Contrary to multi-topic surveys, expenditure and income surveys are narrower in scope. They are useful instruments to measure different dimensions of poverty—such as income- or education-poverty—but are limited in their ability to relate household well-being to underlying causes such as asset distribution or productive activities.
Rapid Monitoring and Satisfaction Surveys
These surveys are generally large, contain relatively short questionnaires, and include predetermined data entry packages. They are easy to implement and have a rapid turnaround time. The Core Welfare Indicator Questionnaire (CWIQ)—widely applied in Africa—is one example. Unlike other surveys, the CWIQ is not designed to serve as a tool for measuring whether poverty levels are increasing or decreasing. It is intended only to measure whether or not public services and development programs are reaching the poor and benefiting them, and to monitor selected indicators—those that contain advance warnings of the future impact of policies and events—and assess household living conditions, access to basic social and infrastructure services, and the satisfaction of the population with these services. Satisfaction surveys are best viewed as complements to multi-topic household surveys and have been used in many countries to monitor access to and quality of basic services.
Many other, specialized surveys exist that can be used for poverty diagnostics. These can range from violence surveys--for example, in Lima, Peru--to opinion surveys--for example, those conducted by the Social Weather Station in the Philippines. Several countries also have surveys of health centers, schools, or other public institutions. Firm surveys can be essential to understanding the impact of crisis on employment and specific groups at risks and were used extensively in understanding the impact of the East Asian crisis. Food security assessments identify high-risk groups and are often used by relief organizations. Typically, the websites of national statistical institutes and international organizations will provide information about the availability of such data.
Qualitative research tools range from participatory assessments to ethnographic and sociological case studies, and institutional to political investigations. Some of these tools are described below in Table C. These tools help in gathering information that household surveys are not able to capture, or can capture only partially, including:
- Subjective dimensions of poverty and variations in perceptions along gender, urban/rural, or ethnicity lines;
- Barriers that poor people themselves believe are stopping them from advancing;
- Intra-household inequalities; poor people’s priorities for action;
- Cultural factors determining poverty, such as gender roles and some traditional beliefs;
- Political factors determining poverty, such as trust, corruption, and conflict;
- Certain social factors determining poverty, such as the role of community networks.
The tools may also help in the design appropriate household survey questionnaires-- for example, in the section on reasons for use or non-use of health and education facilities. Finally, the tools may help for assessing the validity of survey results at the local level and to evaluate how much general policy design should consider the heterogeneity of local conditions.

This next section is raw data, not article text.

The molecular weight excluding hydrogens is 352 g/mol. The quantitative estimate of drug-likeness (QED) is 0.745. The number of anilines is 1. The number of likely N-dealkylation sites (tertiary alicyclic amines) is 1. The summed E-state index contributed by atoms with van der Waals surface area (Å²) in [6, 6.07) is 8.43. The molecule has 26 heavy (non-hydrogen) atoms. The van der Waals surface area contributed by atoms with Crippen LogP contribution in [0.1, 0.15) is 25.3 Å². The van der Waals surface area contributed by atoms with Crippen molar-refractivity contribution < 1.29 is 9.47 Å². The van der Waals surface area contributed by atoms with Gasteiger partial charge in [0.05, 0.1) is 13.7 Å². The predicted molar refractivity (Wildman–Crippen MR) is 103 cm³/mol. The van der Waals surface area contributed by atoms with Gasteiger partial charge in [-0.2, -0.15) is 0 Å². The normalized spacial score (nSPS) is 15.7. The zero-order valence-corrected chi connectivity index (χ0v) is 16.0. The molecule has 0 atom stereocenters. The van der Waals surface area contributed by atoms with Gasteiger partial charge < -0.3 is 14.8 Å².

Table C: Data Collection Methods for Qualitative and Participatory Assessments
|Data Collection in:||Methods|
|Beneficiary Assessments ||Participant observation and more systematic data collection methods like structured interviews over a limited time span.|
|Ethnographic Investigations||Anthropological research techniques, especially direct observation, to analyze the influence of ethnicity, gender, and village stratification on the household and group well-being and behavior.|
|Longitudinal Village Studies||Wide variety of methods ranging from direct observation and recording (tabulation), periodic semi-structured interviews with key informants (for example, health center staff) and village population, to survey interviews in several different observation periods.|
|Participatory Assessments ||Ranking, mapping, diagramming, and scoring methods are prominent besides open interviews and participant observation. The time horizon of participatory assessments is often short. They build on local populations describing and analyzing their own reality surrounding poverty and well-being.|
Participatory assessments can help policy makers determine the type of indicators important for the poor—is it housing, employment, or income?. They can also capture information that other sources cannot capture, for example, the incidence and effect of domestic violence.
Beneficiary and participatory assessments, which can take different forms, also involve the population more than household surveys. In town-hall or village meetings, citizen groups or their representatives can discuss poverty problems and policies, rank what they consider the causes of poverty, and map out new infrastructures in actual planning exercises. Individual interviews can investigate the problems of women or children in households. Participatory methods do not necessarily guarantee, though, that all groups in the community are given an equal voice. There is a danger that women may be under-represented. This danger may be even more present for the very poor. (See Beneficiary Assessment and Participatory Poverty Assessments in the PSIA website for more information).
Whenever possible, it is important to link participatory and qualitative investigations with household surveys and population censuses in a formal way. This can be done by:
collecting variables in participatory studies that allow for easy comparison with regional or national averages obtained from quantitative sources;
designing qualitative case studies so that they are done on sub-samples of larger surveys; and
following formal sampling and data recording procedures that allow for systematic analysis and replicability of qualitative results.